6) Aston Martin really, really needs the DB11 to work
Calling a new model make-or-break is a cliché, but the new DB11 is a crucial car for Gaydon. The company has pedalled the similar-tech DB9 and Vantage ranges for over a decade now and has been acutely aware of the need for proper replacements, sporting up-to-date technology, to ensure the long-term viability of the brand. Following a partnership with Daimler, the new DB11 has modern electrical architectures, a fully overhauled platform and - most crucially - a stunning new wardrobe penned by Aston's chief designer Marek Reichmann. This was one of the most eagerly anticipated launches at the Geneva motor show - and we were not disappointed. In the metal, it's really quite striking.
7) French car makers really are back on the front foot
One of our favourite cars of the show was the new Renault Scenic. It reflects the confidence in Paris these days: Citroen is emboldened to create cars such as the C4 Cactus and Renault's done exactly the same with its mid-size MPV. In a sector that's shrunk dramatically in the 20 years since it first exploded upon the scene, Renault's design chief Laurens van den Acker has seen fit to reinvent the humble people carrier, blending just enough crossover stance to give the new Scenic some attitude, while retaining all the practicality you need in an MPV. Expect to see the longer, seven-seat Grand Scenic a little later this spring.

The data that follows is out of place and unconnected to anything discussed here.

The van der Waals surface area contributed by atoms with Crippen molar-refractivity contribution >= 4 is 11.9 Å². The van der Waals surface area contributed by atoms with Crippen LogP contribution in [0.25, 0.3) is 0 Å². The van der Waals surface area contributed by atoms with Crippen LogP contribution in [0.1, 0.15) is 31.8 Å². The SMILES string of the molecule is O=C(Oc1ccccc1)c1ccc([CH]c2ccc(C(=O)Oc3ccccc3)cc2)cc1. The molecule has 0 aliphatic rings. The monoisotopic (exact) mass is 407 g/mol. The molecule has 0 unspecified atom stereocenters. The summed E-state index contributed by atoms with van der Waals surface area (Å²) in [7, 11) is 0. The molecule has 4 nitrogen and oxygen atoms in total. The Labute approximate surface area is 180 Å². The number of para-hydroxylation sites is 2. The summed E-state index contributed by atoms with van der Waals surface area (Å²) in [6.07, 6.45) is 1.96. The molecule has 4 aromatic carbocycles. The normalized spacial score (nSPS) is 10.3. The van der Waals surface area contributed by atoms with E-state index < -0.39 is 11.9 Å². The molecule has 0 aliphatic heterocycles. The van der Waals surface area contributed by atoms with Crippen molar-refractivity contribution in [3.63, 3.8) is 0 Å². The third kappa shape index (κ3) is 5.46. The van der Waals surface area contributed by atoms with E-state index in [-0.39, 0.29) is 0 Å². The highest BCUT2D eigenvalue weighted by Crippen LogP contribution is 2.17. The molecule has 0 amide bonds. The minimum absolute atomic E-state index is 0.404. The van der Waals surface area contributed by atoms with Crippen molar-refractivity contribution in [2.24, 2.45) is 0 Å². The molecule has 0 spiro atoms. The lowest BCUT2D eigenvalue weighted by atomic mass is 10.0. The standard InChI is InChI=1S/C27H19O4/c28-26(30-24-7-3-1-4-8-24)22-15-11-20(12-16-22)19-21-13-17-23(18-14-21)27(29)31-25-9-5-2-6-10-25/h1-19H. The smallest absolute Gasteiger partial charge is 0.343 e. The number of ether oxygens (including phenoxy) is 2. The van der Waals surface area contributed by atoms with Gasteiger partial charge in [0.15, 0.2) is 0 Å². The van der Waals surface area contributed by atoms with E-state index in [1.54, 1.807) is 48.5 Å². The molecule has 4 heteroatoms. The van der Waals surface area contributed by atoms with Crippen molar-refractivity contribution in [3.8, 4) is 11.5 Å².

8) Money doesn't necessarily equal taste
The tuning halls at Geneva are always a barometer of taste. The likes of Mansory will still destroy a perfectly nice executive car for you. And when you see some of the gems like the Bee Bee XS from French start-up Bee Bee Automotive, you now that the world is a very mad, very strange place. Still, vive la différence!
9) Crossovers aren't the answer to everything, you know
You'll struggle to walk past a single stand at Palexpo without seeing a chunky great big SUV hogging one of the central spots. We saw them everywhere, from Audi's new junior Q2 (above) to the new Kia Nero, Ford's Edge and the bothersome Bentley Bentayga. It's a simple argument. Launch a Seat Ateca or Skoda Vision S, and your sales should soar (Europe's market will be hogged by SUVs - a quarter of all sales will be crossovers by the decade's end, predict analysts). But not everyone agrees - some brands remain staunchly anti-crossover. Ferrari top brass came out and quashed rumours of a Maranello mud-slinger, group overlord Sergio Marchionne declaring: 'We will not play with SUVs.' The world breathed a collective sigh of relief.
10) Aren't motor shows just a little bit last-century?
There's something resolutely last-century about motor shows. The girls draped over the cars contrasting with the men in dark suits who monotone through press conferences (Brit Linda Jackson at Citroen a refreshing change). Much as car makers are having to adapt their products to cope with the lightning pace of change in the car market (witness the Tesla Model X), so we wish the HR teams could bring a little bit more modernity to proceedings.
Read more of CAR’s 2016 Geneva motor show coverage here
Click here for CAR’s A-Z guide to the 2016 Geneva motor show